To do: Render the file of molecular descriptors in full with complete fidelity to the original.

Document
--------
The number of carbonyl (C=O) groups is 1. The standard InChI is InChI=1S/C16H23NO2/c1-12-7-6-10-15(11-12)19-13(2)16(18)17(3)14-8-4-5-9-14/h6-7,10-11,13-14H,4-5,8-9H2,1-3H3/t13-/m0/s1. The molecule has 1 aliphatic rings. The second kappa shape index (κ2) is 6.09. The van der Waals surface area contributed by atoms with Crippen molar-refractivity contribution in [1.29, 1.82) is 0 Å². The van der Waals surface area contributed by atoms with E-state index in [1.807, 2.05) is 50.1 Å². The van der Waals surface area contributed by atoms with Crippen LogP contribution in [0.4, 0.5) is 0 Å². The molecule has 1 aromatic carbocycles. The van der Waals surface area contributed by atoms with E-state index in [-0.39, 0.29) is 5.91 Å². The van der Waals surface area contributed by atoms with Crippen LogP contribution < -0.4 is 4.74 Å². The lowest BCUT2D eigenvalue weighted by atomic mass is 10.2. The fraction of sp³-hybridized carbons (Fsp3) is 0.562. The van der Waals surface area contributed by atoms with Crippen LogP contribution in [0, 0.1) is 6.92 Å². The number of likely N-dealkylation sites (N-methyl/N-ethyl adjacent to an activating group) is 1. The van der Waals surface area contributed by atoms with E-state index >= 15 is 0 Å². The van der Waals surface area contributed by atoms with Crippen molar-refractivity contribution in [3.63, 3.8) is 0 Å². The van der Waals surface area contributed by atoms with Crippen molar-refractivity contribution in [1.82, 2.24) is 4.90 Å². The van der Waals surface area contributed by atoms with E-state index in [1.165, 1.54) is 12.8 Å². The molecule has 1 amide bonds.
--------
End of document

The number of carbonyl (C=O) groups is 1. The standard InChI is InChI=1S/C16H23NO2/c1-12-7-6-10-15(11-12)19-13(2)16(18)17(3)14-8-4-5-9-14/h6-7,10-11,13-14H,4-5,8-9H2,1-3H3/t13-/m0/s1. The molecule has 1 aliphatic rings. The second kappa shape index (κ2) is 6.09. The van der Waals surface area contributed by atoms with Crippen molar-refractivity contribution in [1.29, 1.82) is 0 Å². The van der Waals surface area contributed by atoms with E-state index in [1.807, 2.05) is 50.1 Å². The van der Waals surface area contributed by atoms with Crippen LogP contribution in [0.4, 0.5) is 0 Å². The molecule has 1 aromatic carbocycles. The van der Waals surface area contributed by atoms with E-state index in [-0.39, 0.29) is 5.91 Å². The van der Waals surface area contributed by atoms with Crippen LogP contribution < -0.4 is 4.74 Å². The lowest BCUT2D eigenvalue weighted by atomic mass is 10.2. The fraction of sp³-hybridized carbons (Fsp3) is 0.562. The van der Waals surface area contributed by atoms with Crippen LogP contribution in [0, 0.1) is 6.92 Å². The number of likely N-dealkylation sites (N-methyl/N-ethyl adjacent to an activating group) is 1. The van der Waals surface area contributed by atoms with E-state index >= 15 is 0 Å². The van der Waals surface area contributed by atoms with Crippen molar-refractivity contribution in [3.63, 3.8) is 0 Å². The van der Waals surface area contributed by atoms with Crippen molar-refractivity contribution in [1.82, 2.24) is 4.90 Å². The van der Waals surface area contributed by atoms with E-state index in [1.165, 1.54) is 12.8 Å². The molecule has 1 amide bonds.